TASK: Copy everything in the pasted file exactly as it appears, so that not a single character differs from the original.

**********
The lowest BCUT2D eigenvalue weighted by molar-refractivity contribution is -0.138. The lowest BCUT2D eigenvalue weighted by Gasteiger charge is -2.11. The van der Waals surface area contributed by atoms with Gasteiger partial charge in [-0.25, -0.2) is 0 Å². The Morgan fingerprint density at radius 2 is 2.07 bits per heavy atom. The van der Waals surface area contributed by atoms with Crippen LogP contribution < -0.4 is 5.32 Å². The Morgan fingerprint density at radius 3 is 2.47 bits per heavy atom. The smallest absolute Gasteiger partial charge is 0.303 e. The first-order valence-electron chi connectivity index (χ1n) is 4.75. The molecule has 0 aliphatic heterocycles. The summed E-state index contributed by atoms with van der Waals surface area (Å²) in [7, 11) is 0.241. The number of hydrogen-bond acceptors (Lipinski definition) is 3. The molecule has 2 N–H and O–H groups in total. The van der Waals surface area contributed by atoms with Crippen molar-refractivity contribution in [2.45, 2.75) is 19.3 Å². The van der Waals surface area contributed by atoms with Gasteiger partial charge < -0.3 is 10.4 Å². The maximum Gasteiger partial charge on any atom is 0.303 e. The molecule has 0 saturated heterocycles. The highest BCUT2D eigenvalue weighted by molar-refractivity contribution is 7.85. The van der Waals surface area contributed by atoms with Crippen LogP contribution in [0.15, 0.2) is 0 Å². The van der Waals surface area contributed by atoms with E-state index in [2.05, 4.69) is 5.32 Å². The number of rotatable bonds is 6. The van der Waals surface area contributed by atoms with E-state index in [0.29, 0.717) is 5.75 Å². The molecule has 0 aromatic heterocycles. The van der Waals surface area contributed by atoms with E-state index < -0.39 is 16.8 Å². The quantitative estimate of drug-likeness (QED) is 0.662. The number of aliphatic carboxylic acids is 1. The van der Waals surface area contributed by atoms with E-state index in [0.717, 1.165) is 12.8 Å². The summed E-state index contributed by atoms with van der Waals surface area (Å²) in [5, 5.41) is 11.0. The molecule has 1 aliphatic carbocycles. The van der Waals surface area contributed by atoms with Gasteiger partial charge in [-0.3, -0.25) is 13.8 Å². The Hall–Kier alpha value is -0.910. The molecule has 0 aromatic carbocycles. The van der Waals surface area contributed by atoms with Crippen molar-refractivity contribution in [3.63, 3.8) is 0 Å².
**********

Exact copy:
The lowest BCUT2D eigenvalue weighted by molar-refractivity contribution is -0.138. The lowest BCUT2D eigenvalue weighted by Gasteiger charge is -2.11. The van der Waals surface area contributed by atoms with Gasteiger partial charge in [-0.25, -0.2) is 0 Å². The Morgan fingerprint density at radius 2 is 2.07 bits per heavy atom. The van der Waals surface area contributed by atoms with Crippen LogP contribution < -0.4 is 5.32 Å². The Morgan fingerprint density at radius 3 is 2.47 bits per heavy atom. The smallest absolute Gasteiger partial charge is 0.303 e. The first-order valence-electron chi connectivity index (χ1n) is 4.75. The molecule has 0 aliphatic heterocycles. The summed E-state index contributed by atoms with van der Waals surface area (Å²) in [7, 11) is 0.241. The number of hydrogen-bond acceptors (Lipinski definition) is 3. The molecule has 2 N–H and O–H groups in total. The van der Waals surface area contributed by atoms with Crippen molar-refractivity contribution in [2.45, 2.75) is 19.3 Å². The van der Waals surface area contributed by atoms with Gasteiger partial charge < -0.3 is 10.4 Å². The maximum Gasteiger partial charge on any atom is 0.303 e. The molecule has 0 saturated heterocycles. The highest BCUT2D eigenvalue weighted by molar-refractivity contribution is 7.85. The van der Waals surface area contributed by atoms with Crippen LogP contribution in [0.15, 0.2) is 0 Å². The van der Waals surface area contributed by atoms with E-state index in [2.05, 4.69) is 5.32 Å². The number of rotatable bonds is 6. The van der Waals surface area contributed by atoms with E-state index in [0.29, 0.717) is 5.75 Å². The molecule has 0 aromatic heterocycles. The van der Waals surface area contributed by atoms with E-state index < -0.39 is 16.8 Å². The quantitative estimate of drug-likeness (QED) is 0.662. The number of aliphatic carboxylic acids is 1. The van der Waals surface area contributed by atoms with E-state index in [0.717, 1.165) is 12.8 Å². The summed E-state index contributed by atoms with van der Waals surface area (Å²) in [5, 5.41) is 11.0. The molecule has 1 aliphatic carbocycles. The van der Waals surface area contributed by atoms with Gasteiger partial charge in [-0.3, -0.25) is 13.8 Å². The Hall–Kier alpha value is -0.910. The molecule has 0 aromatic carbocycles. The van der Waals surface area contributed by atoms with Crippen molar-refractivity contribution in [3.63, 3.8) is 0 Å².